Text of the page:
Inferring Information in the Stock Market


Shanghai Stock Exchange

Anyone who follows the financial markets must already be familiar with the story. Chinese stock markets had previously experienced a boom and the Shanghai Composite was standing at 5,178, when the market reached its peak on June 12. Overall in 2018, Chinese stock market had a loss in 2018 reducing bubble worries. Looking back before this drop the Shanghai index seemed to be continuously rising by more than 135% per year. From a fundamental point of view, the boom was almost incomprehensible. The markets were soaring even when the growth expectation from Chinese economy were vague, corporate profitability was squeezed, while the banks, which dominate the index, experienced a sharp rise in Nonperforming Loans (NPLs). Also during the same time period it was quite clear that the declining GDP growth of China was excessively reliant on the increasingly rapid credit growth. It was also evident that to have a control on credit growth, the GDP growth still had to drop.

The markets reached their peak in mid-June but the panic among the investors began somewhere in the first week of July. Actually July 7 is being referred by many as “Black Tuesday” of the Chinese market. By that time the Chinese market almost lost one third of its value. Beijing started to implement a series of measure since late June, in order to stop the decline. Ultimately it did not have its desired effects. By the first weekend of July, a complete sense of desperation was being experienced as the regulators did their best by taking exceptional measures in attempt to control the imminent fall.
The panic in the stock market seemed to end on July 9, when Shanghai markets closed up 5.8% on a single day. It was followed by considerable gains on the following Friday and Monday. Although the decline of 3.0 % on Tuesday had the hearts of the investors throbbing again and the nervousness also did not subside over the period of next three days as the markets rose with quite some drama. For now it can be safely said that the panic has finally ended, but with none of the fundamental questions resolved, volatility is still expected. It can also be observed that the markets still remain overvalued. However, there is little doubt in it that at least one more quite nasty bearish trend will take place.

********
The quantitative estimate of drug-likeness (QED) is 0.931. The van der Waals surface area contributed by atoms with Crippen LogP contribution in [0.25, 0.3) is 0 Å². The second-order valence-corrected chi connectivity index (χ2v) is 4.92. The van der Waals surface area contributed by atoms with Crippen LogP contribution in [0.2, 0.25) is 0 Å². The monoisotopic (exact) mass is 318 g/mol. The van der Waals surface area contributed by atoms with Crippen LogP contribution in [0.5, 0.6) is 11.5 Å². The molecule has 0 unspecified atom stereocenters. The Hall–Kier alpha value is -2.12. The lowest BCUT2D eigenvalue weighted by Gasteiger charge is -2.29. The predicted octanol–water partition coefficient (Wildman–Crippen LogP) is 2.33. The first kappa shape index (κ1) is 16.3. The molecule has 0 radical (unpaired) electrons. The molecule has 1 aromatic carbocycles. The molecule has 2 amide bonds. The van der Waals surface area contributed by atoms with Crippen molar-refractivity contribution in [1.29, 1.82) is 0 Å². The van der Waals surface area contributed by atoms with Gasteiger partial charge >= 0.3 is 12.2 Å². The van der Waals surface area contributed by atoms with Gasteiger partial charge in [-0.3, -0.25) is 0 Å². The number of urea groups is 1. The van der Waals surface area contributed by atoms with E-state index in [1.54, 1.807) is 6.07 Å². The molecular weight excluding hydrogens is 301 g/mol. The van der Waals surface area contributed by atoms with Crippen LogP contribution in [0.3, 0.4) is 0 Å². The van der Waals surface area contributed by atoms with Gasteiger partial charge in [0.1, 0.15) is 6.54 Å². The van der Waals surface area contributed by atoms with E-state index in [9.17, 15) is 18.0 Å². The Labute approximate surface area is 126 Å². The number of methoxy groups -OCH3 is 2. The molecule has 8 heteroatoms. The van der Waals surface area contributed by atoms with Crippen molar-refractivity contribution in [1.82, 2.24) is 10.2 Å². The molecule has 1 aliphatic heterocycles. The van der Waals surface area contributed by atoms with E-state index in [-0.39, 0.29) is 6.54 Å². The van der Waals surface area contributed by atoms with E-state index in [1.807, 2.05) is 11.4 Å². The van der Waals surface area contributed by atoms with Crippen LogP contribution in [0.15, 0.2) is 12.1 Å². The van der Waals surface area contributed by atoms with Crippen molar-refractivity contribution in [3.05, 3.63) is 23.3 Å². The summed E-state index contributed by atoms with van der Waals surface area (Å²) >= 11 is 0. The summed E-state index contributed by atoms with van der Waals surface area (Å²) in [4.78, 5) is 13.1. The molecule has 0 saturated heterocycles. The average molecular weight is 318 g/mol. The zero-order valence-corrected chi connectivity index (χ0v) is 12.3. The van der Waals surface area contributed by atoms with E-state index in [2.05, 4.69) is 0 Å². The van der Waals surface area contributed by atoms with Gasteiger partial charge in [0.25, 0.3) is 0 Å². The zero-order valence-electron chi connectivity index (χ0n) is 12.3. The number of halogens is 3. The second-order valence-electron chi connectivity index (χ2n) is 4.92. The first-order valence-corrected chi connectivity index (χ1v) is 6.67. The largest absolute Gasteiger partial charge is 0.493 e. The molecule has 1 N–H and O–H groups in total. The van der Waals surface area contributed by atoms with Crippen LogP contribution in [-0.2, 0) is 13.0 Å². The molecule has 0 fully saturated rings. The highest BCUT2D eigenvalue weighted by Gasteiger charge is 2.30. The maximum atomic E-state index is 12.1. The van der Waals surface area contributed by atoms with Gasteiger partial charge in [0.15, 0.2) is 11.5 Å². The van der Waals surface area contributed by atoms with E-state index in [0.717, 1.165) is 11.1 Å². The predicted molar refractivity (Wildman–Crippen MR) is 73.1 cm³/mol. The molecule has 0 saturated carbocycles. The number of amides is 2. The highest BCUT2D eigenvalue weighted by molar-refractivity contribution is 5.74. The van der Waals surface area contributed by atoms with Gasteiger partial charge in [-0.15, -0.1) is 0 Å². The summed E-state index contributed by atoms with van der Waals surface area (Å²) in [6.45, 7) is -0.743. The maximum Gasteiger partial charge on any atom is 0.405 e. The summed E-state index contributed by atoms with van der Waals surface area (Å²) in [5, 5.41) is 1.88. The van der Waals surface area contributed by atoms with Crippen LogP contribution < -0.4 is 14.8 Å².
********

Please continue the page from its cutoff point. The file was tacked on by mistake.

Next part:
The panic and policy responses have ignited a ferocious debate on the economic reforms of China and Beijing's capabilities regarding the cost of bearing the economic adjustment. Volatility is among this cost. Rebalancing of the economy and withdrawing of the state control over various aspect of the economy, especially the financial system will surely reduce the ability of Beijing to smoothly manage the economy over the short term, although it may be necessary for preventing a dangerous surge in the volatility over long term.
Although volatility is not the only thing to be considered but volatility can never be taken out of the equation. In one variable the volatility can be suppressed just by increasing the volatility in some other variable or by temporary suppression in exchange for more disruptive adjustment at some specific point in future.
When monetary volatility is being considered, for example, whether it is money supply and interest rate volatility or exchange rate volatility, the central banks can make the choice of controlling the later in exchange for greater volatility in the former and vice versa.
In other words, it can be said that the regulators never choose how much volatility will be permitted. Although they can choose any form of volatility which is least preferred by them and then try controlling it. It is always a political choice rather than an economic one. In short it is about deciding that which economic group will have to bear the cost of the volatility.
One way or another, it can be safely said that there is a huge amount of volatility in the Chinese economy. It is not only because of the fact that it is lower in the list of developing countries, which are always more volatile economically as compared to the advanced countries but also because of the fact that it is depending highly on investment for generating growth. It is argued by Hyman Minsky that the economies that are actually driven by the investment are highly volatile and quite susceptible to the changes in the sentiment. He is quite right.


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